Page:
I have a plan. Well, I’m starting to plan, because I have a mission.
We need to write more letters.
I read an article by Malcolm Jones in Newsweek years ago, that made the point that historians rely on a written record to have something to study. According to Jones,
“The decline in letter writing constitutes a cultural shift so vast that in the future, historians may divide time not between B.C. and A.D. but between the eras when people wrote letters and when they did not. Historians depend on the written record. Perhaps a better way of saying that is that they are at the mercy of that record.”
With the advent of email (and, the article posits, even the advent of the telegraph bears some blame) we are losing records of daily activities that historians study.
Since I was teaching History and Government at the time, this was something that really made me say, “Hmmm….”
So, I’m going to have my students write letters. This may be in their journals, or maybe as an assignment where they write a letter to the editor with an argument, or even a letter to someone that they know. I’ve set a goal that students will write at least three letters of some form by the end of the year.
A few years after that Newsweek article, Charlotte Higgins wrote about “The Lost Art of Letter-Writing” and noted that she had recently received a letter from a friend who had authored a book about letter writing. She described it:
Last week I received a letter from him….It was a wonderful letter: thanking me for dinner, yes, but also giving me some advice on a tricky work question, and in general showing that he’d thought about the conversations we’d had that night.
Such a simple thing – for a letter writer to show that they were thinking about someone else. (Sounds like a lesson in empathy for my students. Perhaps a letter as the final task for that lesson?) A letter is a chance for the writer to show not only that they are thinking about someone else, but also to share a part of their day with someone.
It doesn’t have to be something momentous. The details shared in a letter connect two people – the author and the recipient. My sister in law is the best letter writer I know. And part of what I love about her missives, is that she sometimes writes them over an entire day – or two. She will tell me what she did that day – gardening, laundry, canning, home repairs – and will describe how long it took her, or how she felt when she finished, or why she had put the tasks off for so long. Those small details are interesting to me. They help me picture her, in her red and white kitchen, filled with Coca-Cola memorabilia, taking a few minutes to think about me and share something about her day.
It’s better than a phone call. Because I can save it, reread it, and return to it over and over when I’m missing her. Her letters bring me joy.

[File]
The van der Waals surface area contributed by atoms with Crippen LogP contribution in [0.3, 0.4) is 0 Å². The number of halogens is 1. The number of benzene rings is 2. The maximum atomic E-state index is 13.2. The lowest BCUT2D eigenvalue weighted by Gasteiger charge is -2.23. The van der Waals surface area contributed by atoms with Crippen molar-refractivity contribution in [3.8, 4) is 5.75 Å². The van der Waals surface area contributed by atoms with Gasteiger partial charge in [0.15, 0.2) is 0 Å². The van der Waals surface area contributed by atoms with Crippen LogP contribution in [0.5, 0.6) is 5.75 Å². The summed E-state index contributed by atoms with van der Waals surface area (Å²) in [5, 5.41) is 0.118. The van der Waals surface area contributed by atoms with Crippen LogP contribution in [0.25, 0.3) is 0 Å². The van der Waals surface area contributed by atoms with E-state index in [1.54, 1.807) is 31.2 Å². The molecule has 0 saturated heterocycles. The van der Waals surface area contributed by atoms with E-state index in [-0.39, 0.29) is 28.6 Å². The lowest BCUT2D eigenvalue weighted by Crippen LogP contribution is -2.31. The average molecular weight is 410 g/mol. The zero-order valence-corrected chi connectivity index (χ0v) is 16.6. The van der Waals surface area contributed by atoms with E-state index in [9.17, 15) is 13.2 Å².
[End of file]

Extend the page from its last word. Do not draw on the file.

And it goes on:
I want to share that experience with my students somehow. Jones points out how important the written record is to historians:
…to the historian, nothing written is trivial, because it all contributes to the picture we have of the past. In the last century or so, as historians have turned away from their fixation on the doings of the great and included the lives of average people in their study, the letters those people left behind are invaluable evidence of how life was once lived. We know what our ancestors ate, how they dressed, what they dreamed about love and what they thought about warfare, all from their letters. Without that correspondence, the guesswork mounts.
But on a personal level, handwritten letters are also important for the connection between people. Higgins pointed that she admired the elegant handwriting of her friend in his letter. I was thinking about that when I went back through the cards from our wedding recently. My grandmother died a few years ago, and I had a moment of melancholy when I saw the card she had given us, written in her crabbed script by her gnarled-by-arthritis hands.
It was an even more poignant moment when I found a little note, written by my cousin Dena, in her neat-as-a-pin print. The message wouldn’t make sense to anyone but me…and even the context for it is fading in my memory. Dena drowned when she was in her early 20s–a loss that I think about regularly. But her handwriting was so distinctive that I was really struck by it in that moment – rereading her last note. Anyone watching me would have seen a visible pause in my movements.
I’ve heard friends say that they type emails because their “handwriting is so bad.” We need to get over that handwriting issue – imagine a child who can’t recognize their parent’s handwriting, or their grandparent. (Or their cousin, in my case) What a loss! If students don’t practice letter writing when they’re young, how will they develop the habit as an adult?
My friend Shelley has had the same handwriting since we met in 7th grade. Even without my name on this letter, I would probably have known it was from her.
Aside from handwriting, letter writing is usually more informal and a place where someone’s “voice” appears. For students, it’s a chance to write and share their style, their thinking, details about their life. I think I will challenge them to choose a moment in their day and share it. They can practice writing description, including specific detail, and organizing their thoughts to include relevant information and give context to their thinking – all targeted standards for my subject and grade.
Yep. I have a mission.
I’m working on a plan. Students in my little corner of the world will hear about why letters are important. They will practice what to include in a letter. They will send a letter – and hopefully they will receive a response so they begin to learn the joy that a correspondence brings.